“Our data shows that Gen Z hold strong moral convictions, which they are willing to voice loudly and confidently,” the authors stress.

“Given their views on civil disobedience, [Gen Z] may make their housing demands increasingly heard.”

Just 16% of this generation think the law always ought to be obeyed, even when it’s wrong. And 43% of think that it is important citizens engage in acts of civil disobedience when they oppose government actions, compared to 33% or less for Gen X, baby boomers and the Silent Generation.

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Younger people also strongly oppose restrictions to the right to protest. A mere 17% of those aged 16 to 24 (all of whom belong to Gen Z) supported extending current powers to set start and end times and noise limits on processions and static protests. This compared to 57% of those aged 50 to 64, and 74% of those aged 65+.

All of this could lead to increasing demands for housing provision, Steen speculated – but it’s hard to say just yet.

“Time will tell whether [Gen Z] disengage or really get stuck in… either of those things could happen,” he said.

What do Gen Z think about drugs?

Nonetheless, politicians ought to take note of Gen Z beliefs. Baby boomer and Gen X precedent suggests that Gen Z’s more liberal views will stand the test of time.

“Relatively speaking, a generation’s position on the [liberal-authoritarian] spectrum doesn’t really change that much as they get older,” Steen explained. “It’s created in their formative years and tends to stick around.”

Some 80% Gen Z support the legalisation of cannabis, with varying levels of conditions. And while two in five adults (39%) believe that censorship of films and magazines is necessary to uphold moral standards, in Gen Z it’s only one in four (25%).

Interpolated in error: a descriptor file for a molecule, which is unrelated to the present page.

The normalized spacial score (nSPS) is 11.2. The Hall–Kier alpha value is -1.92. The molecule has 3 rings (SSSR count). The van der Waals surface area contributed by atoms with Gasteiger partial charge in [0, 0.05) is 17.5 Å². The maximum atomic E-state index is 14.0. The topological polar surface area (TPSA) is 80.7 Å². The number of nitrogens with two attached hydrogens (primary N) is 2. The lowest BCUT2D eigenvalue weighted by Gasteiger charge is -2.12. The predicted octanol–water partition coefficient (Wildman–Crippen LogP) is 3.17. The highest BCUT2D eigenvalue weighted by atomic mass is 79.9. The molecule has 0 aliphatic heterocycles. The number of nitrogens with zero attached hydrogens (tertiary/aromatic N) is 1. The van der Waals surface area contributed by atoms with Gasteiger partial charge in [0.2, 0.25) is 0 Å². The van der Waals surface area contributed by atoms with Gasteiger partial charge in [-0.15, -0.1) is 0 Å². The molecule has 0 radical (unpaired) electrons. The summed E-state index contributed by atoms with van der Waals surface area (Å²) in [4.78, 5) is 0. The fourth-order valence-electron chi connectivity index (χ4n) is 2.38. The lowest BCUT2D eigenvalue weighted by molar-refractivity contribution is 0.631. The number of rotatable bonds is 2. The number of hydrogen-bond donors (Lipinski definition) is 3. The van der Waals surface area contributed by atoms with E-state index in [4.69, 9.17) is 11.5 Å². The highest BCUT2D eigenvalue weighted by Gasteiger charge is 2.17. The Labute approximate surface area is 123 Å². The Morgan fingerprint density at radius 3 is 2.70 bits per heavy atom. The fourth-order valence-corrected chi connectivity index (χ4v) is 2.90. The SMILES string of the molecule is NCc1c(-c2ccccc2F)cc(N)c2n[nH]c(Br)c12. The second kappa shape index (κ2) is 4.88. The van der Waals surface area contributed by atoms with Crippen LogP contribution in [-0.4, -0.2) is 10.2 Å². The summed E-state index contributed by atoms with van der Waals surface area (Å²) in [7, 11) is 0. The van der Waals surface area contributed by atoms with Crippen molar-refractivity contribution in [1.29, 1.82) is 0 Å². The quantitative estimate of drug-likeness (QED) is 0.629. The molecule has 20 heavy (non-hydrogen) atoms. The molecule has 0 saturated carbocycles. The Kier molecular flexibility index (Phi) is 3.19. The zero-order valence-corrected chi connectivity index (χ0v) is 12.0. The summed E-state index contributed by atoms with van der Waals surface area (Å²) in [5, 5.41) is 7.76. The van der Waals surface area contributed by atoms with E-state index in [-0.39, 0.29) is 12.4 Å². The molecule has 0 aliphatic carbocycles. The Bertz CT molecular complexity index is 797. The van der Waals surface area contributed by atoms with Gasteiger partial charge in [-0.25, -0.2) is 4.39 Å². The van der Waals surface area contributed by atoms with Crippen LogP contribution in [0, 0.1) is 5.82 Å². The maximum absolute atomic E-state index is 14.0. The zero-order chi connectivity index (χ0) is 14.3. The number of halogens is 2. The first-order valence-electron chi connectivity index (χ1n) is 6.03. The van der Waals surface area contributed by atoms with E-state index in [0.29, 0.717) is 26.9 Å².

Such liberal values could contribute to a “countercultural shift on a level with that experienced by their Baby Boomer grandparents in the 1960s, who experienced radical reforms to laws on capital punishment, divorce, contraception, homosexuality, gambling, and censorship within a decade”, the report concludes.

What do Gen Z think about welfare and benefits?

Gen Z also want a progressive approach to funding adult social care. The report finds that they are more likely to support the idea that the most well-off in society pay the most, whether that’s through general taxation or individual contributions.

Gen Z is the only generation where a majority (59%) want to see the government pick up the whole of the adult social care bill. Just 6.8% consider themselves to be ‘anti-welfare’ – compared to 22% of millennials and 24% of Gen X.

However, they are not always certain about where this money should come from. Other research cited in the report suggested that only 40% of them want the government to increase taxes to spend more on the NHS – the lowest of any generation except for millennials.

“They want to increase spending, but they aren’t sure where the money will come from,” Bale said.  “Younger people are no different to older people in that respect, we all want to have our cake and eat it too.”

Nonetheless, politicians reading the report ought to take note of Gen Z preferences. Even if downward voting trends continue, they will still be a substantial portion of the electorate, and have the potential to dictate a large part of the political agenda.

The report reveals a “strange mixture of traditional aspirations on homeownership, and, ultra-liberal views on quite a lot of kind of social and legal issues”, Bale said.

“If I were a Conservative politician reading this, it would make me think again before going far down this culture war route, and stranding myself away from younger voters. If you go too far you can’t make it back,’ he said.

“If I were a Labour politician, I would thing very seriously about upping the offer on housing, and actually doing something about the terrible state of the rental sector… In the first term of a new government, it would be enough to offer people young hope, let alone a solution. Because at the moment, they haven’t got much hope at all.”